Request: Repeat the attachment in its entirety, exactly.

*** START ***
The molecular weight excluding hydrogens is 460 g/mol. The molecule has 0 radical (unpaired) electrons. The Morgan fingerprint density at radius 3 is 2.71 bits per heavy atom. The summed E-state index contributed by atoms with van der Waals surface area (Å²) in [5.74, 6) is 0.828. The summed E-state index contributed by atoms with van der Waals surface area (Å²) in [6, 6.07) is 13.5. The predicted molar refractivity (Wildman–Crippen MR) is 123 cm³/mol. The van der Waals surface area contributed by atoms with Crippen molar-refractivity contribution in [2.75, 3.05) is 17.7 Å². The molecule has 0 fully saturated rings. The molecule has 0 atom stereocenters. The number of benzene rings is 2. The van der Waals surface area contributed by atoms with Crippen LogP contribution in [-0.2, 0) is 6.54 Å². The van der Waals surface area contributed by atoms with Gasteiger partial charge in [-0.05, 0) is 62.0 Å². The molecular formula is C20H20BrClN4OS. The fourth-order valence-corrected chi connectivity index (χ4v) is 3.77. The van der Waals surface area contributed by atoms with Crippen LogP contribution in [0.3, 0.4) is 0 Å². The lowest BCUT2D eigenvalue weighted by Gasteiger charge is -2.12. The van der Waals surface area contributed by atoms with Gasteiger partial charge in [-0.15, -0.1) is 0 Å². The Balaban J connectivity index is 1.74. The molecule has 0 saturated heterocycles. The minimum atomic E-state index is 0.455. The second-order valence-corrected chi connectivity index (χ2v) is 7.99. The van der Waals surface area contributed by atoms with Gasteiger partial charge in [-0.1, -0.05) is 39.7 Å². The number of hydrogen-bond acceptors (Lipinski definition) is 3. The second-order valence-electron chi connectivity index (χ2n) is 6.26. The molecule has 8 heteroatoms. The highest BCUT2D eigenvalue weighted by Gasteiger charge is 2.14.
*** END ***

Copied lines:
The molecular weight excluding hydrogens is 460 g/mol. The molecule has 0 radical (unpaired) electrons. The Morgan fingerprint density at radius 3 is 2.71 bits per heavy atom. The summed E-state index contributed by atoms with van der Waals surface area (Å²) in [5.74, 6) is 0.828. The summed E-state index contributed by atoms with van der Waals surface area (Å²) in [6, 6.07) is 13.5. The predicted molar refractivity (Wildman–Crippen MR) is 123 cm³/mol. The van der Waals surface area contributed by atoms with Crippen molar-refractivity contribution in [2.75, 3.05) is 17.7 Å². The molecule has 0 fully saturated rings. The molecule has 0 atom stereocenters. The number of benzene rings is 2. The van der Waals surface area contributed by atoms with Crippen LogP contribution in [-0.2, 0) is 6.54 Å². The van der Waals surface area contributed by atoms with Gasteiger partial charge in [-0.05, 0) is 62.0 Å². The molecular formula is C20H20BrClN4OS. The fourth-order valence-corrected chi connectivity index (χ4v) is 3.77. The van der Waals surface area contributed by atoms with Crippen LogP contribution in [0.3, 0.4) is 0 Å². The lowest BCUT2D eigenvalue weighted by Gasteiger charge is -2.12. The van der Waals surface area contributed by atoms with Gasteiger partial charge in [-0.15, -0.1) is 0 Å². The Balaban J connectivity index is 1.74. The molecule has 0 saturated heterocycles. The minimum atomic E-state index is 0.455. The second-order valence-corrected chi connectivity index (χ2v) is 7.99. The van der Waals surface area contributed by atoms with Gasteiger partial charge in [-0.1, -0.05) is 39.7 Å². The number of hydrogen-bond acceptors (Lipinski definition) is 3. The second-order valence-electron chi connectivity index (χ2n) is 6.26. The molecule has 8 heteroatoms. The highest BCUT2D eigenvalue weighted by Gasteiger charge is 2.14.